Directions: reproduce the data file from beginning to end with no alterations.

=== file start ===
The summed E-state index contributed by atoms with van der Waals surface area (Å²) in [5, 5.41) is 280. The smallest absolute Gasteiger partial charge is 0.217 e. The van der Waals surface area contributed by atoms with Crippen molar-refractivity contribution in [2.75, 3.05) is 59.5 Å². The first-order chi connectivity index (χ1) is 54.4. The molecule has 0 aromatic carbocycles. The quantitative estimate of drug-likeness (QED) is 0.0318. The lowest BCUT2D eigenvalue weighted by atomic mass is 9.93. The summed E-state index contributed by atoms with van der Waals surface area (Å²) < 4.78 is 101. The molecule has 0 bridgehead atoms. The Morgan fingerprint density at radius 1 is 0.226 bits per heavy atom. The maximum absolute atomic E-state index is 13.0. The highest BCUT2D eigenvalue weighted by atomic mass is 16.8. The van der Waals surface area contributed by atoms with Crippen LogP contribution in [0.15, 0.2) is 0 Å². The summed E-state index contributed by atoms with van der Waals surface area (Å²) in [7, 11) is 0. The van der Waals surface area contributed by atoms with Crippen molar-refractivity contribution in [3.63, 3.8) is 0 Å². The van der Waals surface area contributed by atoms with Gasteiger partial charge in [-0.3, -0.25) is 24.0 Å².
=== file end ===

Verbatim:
The summed E-state index contributed by atoms with van der Waals surface area (Å²) in [5, 5.41) is 280. The smallest absolute Gasteiger partial charge is 0.217 e. The van der Waals surface area contributed by atoms with Crippen molar-refractivity contribution in [2.75, 3.05) is 59.5 Å². The first-order chi connectivity index (χ1) is 54.4. The molecule has 0 aromatic carbocycles. The quantitative estimate of drug-likeness (QED) is 0.0318. The lowest BCUT2D eigenvalue weighted by atomic mass is 9.93. The summed E-state index contributed by atoms with van der Waals surface area (Å²) < 4.78 is 101. The molecule has 0 bridgehead atoms. The Morgan fingerprint density at radius 1 is 0.226 bits per heavy atom. The maximum absolute atomic E-state index is 13.0. The highest BCUT2D eigenvalue weighted by atomic mass is 16.8. The van der Waals surface area contributed by atoms with Crippen LogP contribution in [0.15, 0.2) is 0 Å². The summed E-state index contributed by atoms with van der Waals surface area (Å²) in [7, 11) is 0. The van der Waals surface area contributed by atoms with Crippen molar-refractivity contribution in [3.63, 3.8) is 0 Å². The van der Waals surface area contributed by atoms with Gasteiger partial charge in [-0.3, -0.25) is 24.0 Å².